Suffolk University/York Daily Record Poll Shows Democrats Leading in Pennsylvania Statewide Races

Graphic shows hands in the air, signifying voters making choices

A Suffolk University/York Daily Record poll of likely midterm voters shows double-digit leads for Democratic candidates in elections for U.S. Senate and governor in Pennsylvania.

Incumbent Sen. Bob Casey Jr. (47 percent) leads Republican challenger Lou Barletta (32 percent), and incumbent Gov. Tom Wolf (49 percent) leads Republican Scott Wagner (36 percent).

“Unlike the 2016 presidential election in Pennsylvania, a squeaker that went to Donald Trump, the U.S. Senate and governor’s races show a turning back to the predominant Democratic Party,” said David Paleologos, director of the Suffolk University Political Research Center in Boston.

The latest Keystone State registration statistics show Democrats at 48 percent, compared to 38 percent Republicans and 14 percent classified as unaffiliated/independent or other political designations.

Trump effect

Trump doesn’t have to be on the ballot to factor into how Pennsylvanians cast their votes for U.S. Senate, according to Paleologos. Nineteen percent of respondents said the president is the most important issue they will consider when voting, second only to the economy (20 percent). Forty-four percent of voters said they want their votes in November to change the direction Trump is leading the nation, while 36 percent said their vote would support the president.

Trump’s favorability and job approval ratings continued to tip to the negative side, with 51 percent of Keystone State voters viewing him unfavorably and 41 percent favorably. His job-approval ratings show a similar split (51 percent disapproving, 42 percent approving).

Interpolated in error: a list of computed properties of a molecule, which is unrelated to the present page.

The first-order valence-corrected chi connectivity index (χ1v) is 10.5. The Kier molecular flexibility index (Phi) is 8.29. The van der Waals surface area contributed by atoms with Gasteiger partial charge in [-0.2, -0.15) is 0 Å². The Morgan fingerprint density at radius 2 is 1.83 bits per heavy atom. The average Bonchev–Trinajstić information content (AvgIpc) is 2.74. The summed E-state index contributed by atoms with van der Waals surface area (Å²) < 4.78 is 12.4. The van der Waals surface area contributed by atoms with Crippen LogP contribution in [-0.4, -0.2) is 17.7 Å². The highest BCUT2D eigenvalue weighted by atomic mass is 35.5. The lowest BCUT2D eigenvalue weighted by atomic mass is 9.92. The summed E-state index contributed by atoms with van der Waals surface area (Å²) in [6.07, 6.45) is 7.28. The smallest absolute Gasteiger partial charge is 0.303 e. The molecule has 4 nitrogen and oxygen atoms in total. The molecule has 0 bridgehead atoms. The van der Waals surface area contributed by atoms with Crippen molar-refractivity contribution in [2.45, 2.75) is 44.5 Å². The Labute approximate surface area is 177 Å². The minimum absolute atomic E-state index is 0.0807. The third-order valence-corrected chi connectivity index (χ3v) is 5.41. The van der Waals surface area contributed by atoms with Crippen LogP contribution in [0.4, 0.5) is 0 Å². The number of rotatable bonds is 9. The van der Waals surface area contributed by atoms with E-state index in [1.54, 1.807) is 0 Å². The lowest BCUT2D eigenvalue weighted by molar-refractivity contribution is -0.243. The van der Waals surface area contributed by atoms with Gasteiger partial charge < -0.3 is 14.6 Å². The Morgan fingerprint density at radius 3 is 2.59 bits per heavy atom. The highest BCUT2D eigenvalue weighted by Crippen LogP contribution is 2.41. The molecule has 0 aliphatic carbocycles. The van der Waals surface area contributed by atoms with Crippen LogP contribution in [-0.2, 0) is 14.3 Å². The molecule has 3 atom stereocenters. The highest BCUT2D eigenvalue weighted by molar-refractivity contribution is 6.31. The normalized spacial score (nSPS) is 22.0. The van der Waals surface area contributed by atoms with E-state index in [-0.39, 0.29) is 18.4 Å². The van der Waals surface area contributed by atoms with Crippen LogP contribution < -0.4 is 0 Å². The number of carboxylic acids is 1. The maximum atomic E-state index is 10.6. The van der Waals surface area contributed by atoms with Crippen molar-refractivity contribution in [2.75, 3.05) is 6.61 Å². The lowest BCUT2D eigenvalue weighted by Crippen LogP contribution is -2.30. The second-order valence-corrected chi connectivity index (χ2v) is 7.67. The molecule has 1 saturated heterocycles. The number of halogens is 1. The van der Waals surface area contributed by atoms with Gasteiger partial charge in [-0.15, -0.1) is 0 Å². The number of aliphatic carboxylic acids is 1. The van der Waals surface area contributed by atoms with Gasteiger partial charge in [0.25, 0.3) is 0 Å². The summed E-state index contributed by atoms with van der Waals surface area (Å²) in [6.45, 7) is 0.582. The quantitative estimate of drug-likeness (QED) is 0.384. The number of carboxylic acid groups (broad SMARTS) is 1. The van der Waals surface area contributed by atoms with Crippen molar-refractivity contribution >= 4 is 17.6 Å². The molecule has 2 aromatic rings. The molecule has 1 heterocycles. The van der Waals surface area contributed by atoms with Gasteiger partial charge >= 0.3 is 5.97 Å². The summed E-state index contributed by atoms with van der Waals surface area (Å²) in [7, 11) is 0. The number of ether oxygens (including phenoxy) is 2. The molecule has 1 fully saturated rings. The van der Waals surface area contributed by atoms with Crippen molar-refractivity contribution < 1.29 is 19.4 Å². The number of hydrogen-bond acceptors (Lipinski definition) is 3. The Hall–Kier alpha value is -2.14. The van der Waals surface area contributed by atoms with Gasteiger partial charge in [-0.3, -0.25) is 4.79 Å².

Immigration & gerrymandering

The Trump administration policy that resulted in separating children and parents crossing the border without authorization, which he recently backed away from under heavy public pressure, has divided voters. Fifty-nine percent of respondents said that immigrant families should be kept together despite border security concerns, while 34 percent prioritized a secure border.

“Whether or not separating immigrant children from parents becomes a wedge issue will depend on how well the Trump administration responds to changes in implementing the zero-tolerance policy and how quickly families are reunited,” said Paleologos.

Remapping Pennsylvania congressional districts to eliminate partisan gerrymandering garnered the support of nearly 46 percent of voters, who said they agree or strongly agree with the state Supreme Court’s order to redraw the districts created after the 2000 census; 29 percent disagree with the order.

Gun policy & minimum wage

On gun control, 61 percent of Pennsylvanians said that their next governor should move to ban semiautomatic weapons like the AR-15 rifle, and 68 percent of midterm voters support raising the age requirement to buy a firearm from 18 to 21.

Over 61 percent of likely voters said they support raising Pennsylvania’s minimum wage from $7.25 per hour to Wolf’s proposed $12 per hour—or more. Twenty-nine percent favor a minimum of $15 per hour or more.

History

In the 2010 Pennsylvania midterm, which also included gubernatorial and U.S. Senate races, the Suffolk poll predicted that Republican Pat Toomey would win the U.S. Senate by 5 points; he won by 2 points. In the governor’s race, the Suffolk poll showed a 7-point victory for Republican Tom Corbett; he won by 10 points.

Methodology

The statewide survey of 500 Pennsylvania likely voters was conducted June 21–June 25. The margin of error is +/- 4.4 percent at a 95 percent level of confidence. Marginals and full cross-tabulation data are posted on the Suffolk University Political Research Center website. For more information, contact David Paleologos at 781-290-9310, dpaleologos@suffolk.edu.